Mobile Payment War: MCX to Challenge Google Wallet

MCX-Google-Wallet-mobile-payment-rfid-blogAs the mobile payment is still in its infancy, many retail giants want to get a piece of this big cake. Google is now faced with a new challenge from Wal-Mart, Target and a dozen more of the nation’s largest retailers. They are teaming up to take on Google and the wireless companies.

The new group is called the Merchant Customer Exchange (MCX) and is developing a mobile application that will allow customers to pay for goods at participating stores with their smartphones. The app will also give users exclusive coupons and deals.

In addition to Wal-Mart and Target, the consortium comprises 7-Eleven, Best Buy, CVS, Lowe’s, Publix, Sears, Shell, Sunoco, HMSHost, Hy-Vee, Alon and Darden Restaurants. They believe that with its scale of roughly $1 trillion altogether in annual sales, they’ll emerge as the standard for mobile payments.

“We believe MCX is uniquely qualified to offer the most comprehensive mobile payment options for consumers,” said Terry Scully, president of financial and retail services at Target, in a prepared statement. “By participating in MCX, merchants are in a position to effectively deliver innovative payment approaches that aren’t available today.”

It’s an ambitious project, but some other giants in the technology and retail sectors have shared it before it emerged.

For example, Google has partnered with Citigroup, MasterCard, Sprint, and a growing list of other financial institutions and wireless providers, to form “Google Wallet”, a method of paying by tapping a smartphone on a particular kind of reader. Last year, Verizon, AT&T, T-Mobile, JPMorgan Chase, Capital One and Barclays also worked together to form ISIS, another mobile wallet system.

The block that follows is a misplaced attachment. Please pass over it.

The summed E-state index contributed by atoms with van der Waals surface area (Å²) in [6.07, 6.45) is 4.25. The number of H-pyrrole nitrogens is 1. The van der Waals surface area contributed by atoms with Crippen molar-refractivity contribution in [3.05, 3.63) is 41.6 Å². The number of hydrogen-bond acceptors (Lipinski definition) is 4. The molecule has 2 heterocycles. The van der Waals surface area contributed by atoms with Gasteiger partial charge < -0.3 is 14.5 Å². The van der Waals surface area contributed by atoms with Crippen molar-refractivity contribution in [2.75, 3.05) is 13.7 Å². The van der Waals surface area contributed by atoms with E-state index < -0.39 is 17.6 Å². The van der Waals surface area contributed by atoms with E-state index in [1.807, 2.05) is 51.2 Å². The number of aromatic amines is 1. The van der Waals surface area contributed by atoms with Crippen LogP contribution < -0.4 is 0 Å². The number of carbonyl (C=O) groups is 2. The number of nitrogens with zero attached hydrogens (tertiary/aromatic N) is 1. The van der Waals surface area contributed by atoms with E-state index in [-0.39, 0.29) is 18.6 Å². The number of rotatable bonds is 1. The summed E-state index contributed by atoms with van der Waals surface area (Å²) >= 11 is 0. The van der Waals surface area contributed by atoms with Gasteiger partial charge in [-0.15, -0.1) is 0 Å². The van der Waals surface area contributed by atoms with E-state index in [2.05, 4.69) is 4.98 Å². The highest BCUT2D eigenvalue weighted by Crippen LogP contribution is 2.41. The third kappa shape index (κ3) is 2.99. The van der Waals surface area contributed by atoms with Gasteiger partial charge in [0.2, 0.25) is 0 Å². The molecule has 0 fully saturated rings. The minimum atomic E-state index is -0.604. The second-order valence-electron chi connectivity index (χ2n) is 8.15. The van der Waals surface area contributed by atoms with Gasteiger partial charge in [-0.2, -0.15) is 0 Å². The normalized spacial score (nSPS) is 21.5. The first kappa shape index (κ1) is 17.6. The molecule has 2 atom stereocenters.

Earlier this month, Starbucks announced that it would begin accepting payments from Square, yet another emerging company in the mobile payments space. In addition, eBay’s PayPal and Intuit also have mobile wallet solutions available for smartphones.

There’s no doubt that all of these competitors expect to share the mobile payment market which is believed to hit $617 billion by 2016, up from $171.5 billion this year, according to technology consultancy Gartner.

The problem facing the industry is fragmentation: for all the competitors in the space, they have yet to come up with a standard solution that will allow all of the various mobile wallet systems to work interchangeably.

Both Isis and Google Wallet are theoretically “open” services, which means any card company, carrier, manufacturer or even mobile operating system can participate. But so far, each has mostly gone in its own direction. For example, Verizon, an Isis member, has banned the Google Wallet app on its smartphones.

Of course there is some movement on that front: all four national wireless carriers, PayPal, Google, and most of the major credit card companies announced last week that they had formed a working group to hammer out some industry best practices.

Meanwhile, MCX believes its retail-based solution will prove superior to its rivals’. “As merchants, no one understands our customers’ shopping and payment experience better than we do,” said Mark Williams, president of financial services at Best Buy. “We’re confident that together we can develop a technology solution that makes that experience more engaging, convenient and efficient.”